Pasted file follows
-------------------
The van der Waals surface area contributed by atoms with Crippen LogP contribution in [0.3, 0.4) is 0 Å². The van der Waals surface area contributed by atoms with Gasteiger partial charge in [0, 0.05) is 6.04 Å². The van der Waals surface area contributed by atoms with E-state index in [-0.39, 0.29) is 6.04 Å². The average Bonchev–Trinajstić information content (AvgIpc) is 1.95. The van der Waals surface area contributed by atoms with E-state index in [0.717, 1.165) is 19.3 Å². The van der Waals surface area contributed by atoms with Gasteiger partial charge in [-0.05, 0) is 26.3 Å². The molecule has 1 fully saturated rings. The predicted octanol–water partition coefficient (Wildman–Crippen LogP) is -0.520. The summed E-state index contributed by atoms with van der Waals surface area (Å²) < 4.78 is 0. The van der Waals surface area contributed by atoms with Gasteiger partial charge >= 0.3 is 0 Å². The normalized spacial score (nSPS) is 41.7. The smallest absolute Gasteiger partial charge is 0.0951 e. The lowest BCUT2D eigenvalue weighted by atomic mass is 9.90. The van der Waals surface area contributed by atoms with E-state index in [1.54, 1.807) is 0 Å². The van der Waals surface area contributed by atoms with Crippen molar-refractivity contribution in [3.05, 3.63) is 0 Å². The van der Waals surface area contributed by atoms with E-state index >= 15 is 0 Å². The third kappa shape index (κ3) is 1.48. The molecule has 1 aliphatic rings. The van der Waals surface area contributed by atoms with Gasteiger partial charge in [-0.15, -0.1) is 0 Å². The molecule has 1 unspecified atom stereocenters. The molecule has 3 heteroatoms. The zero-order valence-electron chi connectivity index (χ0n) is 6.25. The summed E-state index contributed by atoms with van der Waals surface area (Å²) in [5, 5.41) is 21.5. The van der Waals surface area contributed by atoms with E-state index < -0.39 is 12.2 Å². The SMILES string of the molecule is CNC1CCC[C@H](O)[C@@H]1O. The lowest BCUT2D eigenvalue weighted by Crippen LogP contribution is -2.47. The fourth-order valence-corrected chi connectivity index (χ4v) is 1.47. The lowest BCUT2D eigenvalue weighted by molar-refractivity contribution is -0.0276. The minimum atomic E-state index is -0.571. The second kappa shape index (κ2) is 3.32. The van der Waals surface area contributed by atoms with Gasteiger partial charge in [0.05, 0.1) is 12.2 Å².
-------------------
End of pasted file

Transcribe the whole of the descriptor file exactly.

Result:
The van der Waals surface area contributed by atoms with Crippen LogP contribution in [0.3, 0.4) is 0 Å². The van der Waals surface area contributed by atoms with Gasteiger partial charge in [0, 0.05) is 6.04 Å². The van der Waals surface area contributed by atoms with E-state index in [-0.39, 0.29) is 6.04 Å². The average Bonchev–Trinajstić information content (AvgIpc) is 1.95. The van der Waals surface area contributed by atoms with E-state index in [0.717, 1.165) is 19.3 Å². The van der Waals surface area contributed by atoms with Gasteiger partial charge in [-0.05, 0) is 26.3 Å². The molecule has 1 fully saturated rings. The predicted octanol–water partition coefficient (Wildman–Crippen LogP) is -0.520. The summed E-state index contributed by atoms with van der Waals surface area (Å²) < 4.78 is 0. The van der Waals surface area contributed by atoms with Gasteiger partial charge >= 0.3 is 0 Å². The normalized spacial score (nSPS) is 41.7. The smallest absolute Gasteiger partial charge is 0.0951 e. The lowest BCUT2D eigenvalue weighted by atomic mass is 9.90. The van der Waals surface area contributed by atoms with E-state index in [1.54, 1.807) is 0 Å². The van der Waals surface area contributed by atoms with Crippen molar-refractivity contribution in [3.05, 3.63) is 0 Å². The van der Waals surface area contributed by atoms with E-state index >= 15 is 0 Å². The third kappa shape index (κ3) is 1.48. The molecule has 1 aliphatic rings. The van der Waals surface area contributed by atoms with Gasteiger partial charge in [-0.15, -0.1) is 0 Å². The molecule has 1 unspecified atom stereocenters. The molecule has 3 heteroatoms. The zero-order valence-electron chi connectivity index (χ0n) is 6.25. The summed E-state index contributed by atoms with van der Waals surface area (Å²) in [5, 5.41) is 21.5. The van der Waals surface area contributed by atoms with E-state index < -0.39 is 12.2 Å². The SMILES string of the molecule is CNC1CCC[C@H](O)[C@@H]1O. The lowest BCUT2D eigenvalue weighted by Crippen LogP contribution is -2.47. The fourth-order valence-corrected chi connectivity index (χ4v) is 1.47. The lowest BCUT2D eigenvalue weighted by molar-refractivity contribution is -0.0276. The minimum atomic E-state index is -0.571. The second kappa shape index (κ2) is 3.32. The van der Waals surface area contributed by atoms with Gasteiger partial charge in [0.05, 0.1) is 12.2 Å².